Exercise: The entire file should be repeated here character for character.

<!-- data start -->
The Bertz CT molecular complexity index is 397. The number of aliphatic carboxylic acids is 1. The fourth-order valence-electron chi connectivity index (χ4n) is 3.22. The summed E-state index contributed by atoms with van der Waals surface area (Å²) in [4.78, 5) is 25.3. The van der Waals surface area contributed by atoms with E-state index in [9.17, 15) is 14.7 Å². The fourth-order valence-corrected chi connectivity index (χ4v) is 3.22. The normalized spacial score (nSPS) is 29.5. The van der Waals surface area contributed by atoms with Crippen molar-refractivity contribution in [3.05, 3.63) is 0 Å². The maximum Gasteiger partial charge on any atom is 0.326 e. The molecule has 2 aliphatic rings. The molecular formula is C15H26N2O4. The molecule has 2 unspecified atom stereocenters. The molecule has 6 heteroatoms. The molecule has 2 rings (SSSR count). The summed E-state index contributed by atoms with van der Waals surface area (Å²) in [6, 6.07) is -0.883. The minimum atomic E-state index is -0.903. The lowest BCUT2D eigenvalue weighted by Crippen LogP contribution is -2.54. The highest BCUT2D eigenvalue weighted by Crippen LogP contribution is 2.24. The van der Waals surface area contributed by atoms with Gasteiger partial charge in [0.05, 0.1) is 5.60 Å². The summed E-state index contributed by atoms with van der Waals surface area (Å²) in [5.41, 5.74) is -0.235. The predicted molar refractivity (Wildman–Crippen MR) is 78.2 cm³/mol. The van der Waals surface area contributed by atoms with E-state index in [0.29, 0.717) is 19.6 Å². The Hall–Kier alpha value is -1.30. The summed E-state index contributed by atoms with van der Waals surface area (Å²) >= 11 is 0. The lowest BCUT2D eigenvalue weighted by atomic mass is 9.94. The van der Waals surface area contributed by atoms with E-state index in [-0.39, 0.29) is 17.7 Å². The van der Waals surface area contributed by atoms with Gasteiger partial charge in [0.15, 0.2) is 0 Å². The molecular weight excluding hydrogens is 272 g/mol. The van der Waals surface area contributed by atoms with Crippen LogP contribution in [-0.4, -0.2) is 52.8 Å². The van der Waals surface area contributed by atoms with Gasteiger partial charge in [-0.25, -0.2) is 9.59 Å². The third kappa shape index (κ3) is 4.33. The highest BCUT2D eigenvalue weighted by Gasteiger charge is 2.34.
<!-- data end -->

The Bertz CT molecular complexity index is 397. The number of aliphatic carboxylic acids is 1. The fourth-order valence-electron chi connectivity index (χ4n) is 3.22. The summed E-state index contributed by atoms with van der Waals surface area (Å²) in [4.78, 5) is 25.3. The van der Waals surface area contributed by atoms with E-state index in [9.17, 15) is 14.7 Å². The fourth-order valence-corrected chi connectivity index (χ4v) is 3.22. The normalized spacial score (nSPS) is 29.5. The van der Waals surface area contributed by atoms with Crippen molar-refractivity contribution in [3.05, 3.63) is 0 Å². The maximum Gasteiger partial charge on any atom is 0.326 e. The molecule has 2 aliphatic rings. The molecular formula is C15H26N2O4. The molecule has 2 unspecified atom stereocenters. The molecule has 6 heteroatoms. The molecule has 2 rings (SSSR count). The summed E-state index contributed by atoms with van der Waals surface area (Å²) in [6, 6.07) is -0.883. The minimum atomic E-state index is -0.903. The lowest BCUT2D eigenvalue weighted by Crippen LogP contribution is -2.54. The highest BCUT2D eigenvalue weighted by Crippen LogP contribution is 2.24. The van der Waals surface area contributed by atoms with Gasteiger partial charge in [0.05, 0.1) is 5.60 Å². The summed E-state index contributed by atoms with van der Waals surface area (Å²) in [5.41, 5.74) is -0.235. The predicted molar refractivity (Wildman–Crippen MR) is 78.2 cm³/mol. The van der Waals surface area contributed by atoms with E-state index in [0.29, 0.717) is 19.6 Å². The Hall–Kier alpha value is -1.30. The summed E-state index contributed by atoms with van der Waals surface area (Å²) >= 11 is 0. The lowest BCUT2D eigenvalue weighted by atomic mass is 9.94. The van der Waals surface area contributed by atoms with E-state index in [-0.39, 0.29) is 17.7 Å². The van der Waals surface area contributed by atoms with Gasteiger partial charge in [0.15, 0.2) is 0 Å². The molecular weight excluding hydrogens is 272 g/mol. The van der Waals surface area contributed by atoms with Crippen LogP contribution in [-0.4, -0.2) is 52.8 Å². The van der Waals surface area contributed by atoms with Gasteiger partial charge in [-0.25, -0.2) is 9.59 Å². The third kappa shape index (κ3) is 4.33. The highest BCUT2D eigenvalue weighted by Gasteiger charge is 2.34.